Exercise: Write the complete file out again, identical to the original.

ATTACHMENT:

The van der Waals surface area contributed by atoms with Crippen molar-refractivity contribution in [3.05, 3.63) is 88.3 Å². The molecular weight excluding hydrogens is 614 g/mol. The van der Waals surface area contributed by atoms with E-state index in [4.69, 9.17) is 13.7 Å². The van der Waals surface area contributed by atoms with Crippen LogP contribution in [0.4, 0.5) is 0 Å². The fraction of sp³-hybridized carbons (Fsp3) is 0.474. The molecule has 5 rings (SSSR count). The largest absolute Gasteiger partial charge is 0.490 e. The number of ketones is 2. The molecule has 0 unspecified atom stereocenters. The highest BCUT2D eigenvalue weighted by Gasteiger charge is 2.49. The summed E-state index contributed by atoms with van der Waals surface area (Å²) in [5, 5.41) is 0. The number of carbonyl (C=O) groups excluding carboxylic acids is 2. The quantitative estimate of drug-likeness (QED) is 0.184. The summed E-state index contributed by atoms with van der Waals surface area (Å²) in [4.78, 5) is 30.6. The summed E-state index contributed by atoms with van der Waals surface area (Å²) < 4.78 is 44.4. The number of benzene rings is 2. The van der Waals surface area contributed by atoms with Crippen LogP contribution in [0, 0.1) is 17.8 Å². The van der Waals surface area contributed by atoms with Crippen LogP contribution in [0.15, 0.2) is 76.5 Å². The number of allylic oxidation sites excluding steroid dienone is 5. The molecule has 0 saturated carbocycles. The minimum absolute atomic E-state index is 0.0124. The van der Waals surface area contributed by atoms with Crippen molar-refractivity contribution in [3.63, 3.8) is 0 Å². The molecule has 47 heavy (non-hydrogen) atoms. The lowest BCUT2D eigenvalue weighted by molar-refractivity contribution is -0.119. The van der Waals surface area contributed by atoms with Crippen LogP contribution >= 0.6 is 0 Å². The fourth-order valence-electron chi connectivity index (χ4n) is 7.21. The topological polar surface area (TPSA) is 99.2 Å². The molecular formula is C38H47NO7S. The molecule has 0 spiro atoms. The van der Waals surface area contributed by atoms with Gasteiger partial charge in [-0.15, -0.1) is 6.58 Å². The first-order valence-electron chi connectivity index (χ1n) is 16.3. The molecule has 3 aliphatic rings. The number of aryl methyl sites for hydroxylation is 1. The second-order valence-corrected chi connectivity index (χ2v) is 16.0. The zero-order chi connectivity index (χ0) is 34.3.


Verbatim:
The van der Waals surface area contributed by atoms with Crippen molar-refractivity contribution in [3.05, 3.63) is 88.3 Å². The molecular weight excluding hydrogens is 614 g/mol. The van der Waals surface area contributed by atoms with E-state index in [4.69, 9.17) is 13.7 Å². The van der Waals surface area contributed by atoms with Crippen LogP contribution in [0.4, 0.5) is 0 Å². The fraction of sp³-hybridized carbons (Fsp3) is 0.474. The molecule has 5 rings (SSSR count). The largest absolute Gasteiger partial charge is 0.490 e. The number of ketones is 2. The molecule has 0 unspecified atom stereocenters. The highest BCUT2D eigenvalue weighted by Gasteiger charge is 2.49. The summed E-state index contributed by atoms with van der Waals surface area (Å²) in [5, 5.41) is 0. The number of carbonyl (C=O) groups excluding carboxylic acids is 2. The quantitative estimate of drug-likeness (QED) is 0.184. The summed E-state index contributed by atoms with van der Waals surface area (Å²) in [4.78, 5) is 30.6. The summed E-state index contributed by atoms with van der Waals surface area (Å²) < 4.78 is 44.4. The number of benzene rings is 2. The van der Waals surface area contributed by atoms with Crippen LogP contribution in [0, 0.1) is 17.8 Å². The van der Waals surface area contributed by atoms with Crippen LogP contribution in [0.15, 0.2) is 76.5 Å². The number of allylic oxidation sites excluding steroid dienone is 5. The molecule has 0 saturated carbocycles. The minimum absolute atomic E-state index is 0.0124. The van der Waals surface area contributed by atoms with Crippen molar-refractivity contribution in [3.63, 3.8) is 0 Å². The molecule has 47 heavy (non-hydrogen) atoms. The lowest BCUT2D eigenvalue weighted by molar-refractivity contribution is -0.119. The van der Waals surface area contributed by atoms with Crippen LogP contribution >= 0.6 is 0 Å². The fourth-order valence-electron chi connectivity index (χ4n) is 7.21. The topological polar surface area (TPSA) is 99.2 Å². The molecular formula is C38H47NO7S. The molecule has 0 spiro atoms. The van der Waals surface area contributed by atoms with Gasteiger partial charge in [-0.15, -0.1) is 6.58 Å². The first-order valence-electron chi connectivity index (χ1n) is 16.3. The molecule has 3 aliphatic rings. The number of aryl methyl sites for hydroxylation is 1. The second-order valence-corrected chi connectivity index (χ2v) is 16.0. The zero-order chi connectivity index (χ0) is 34.3.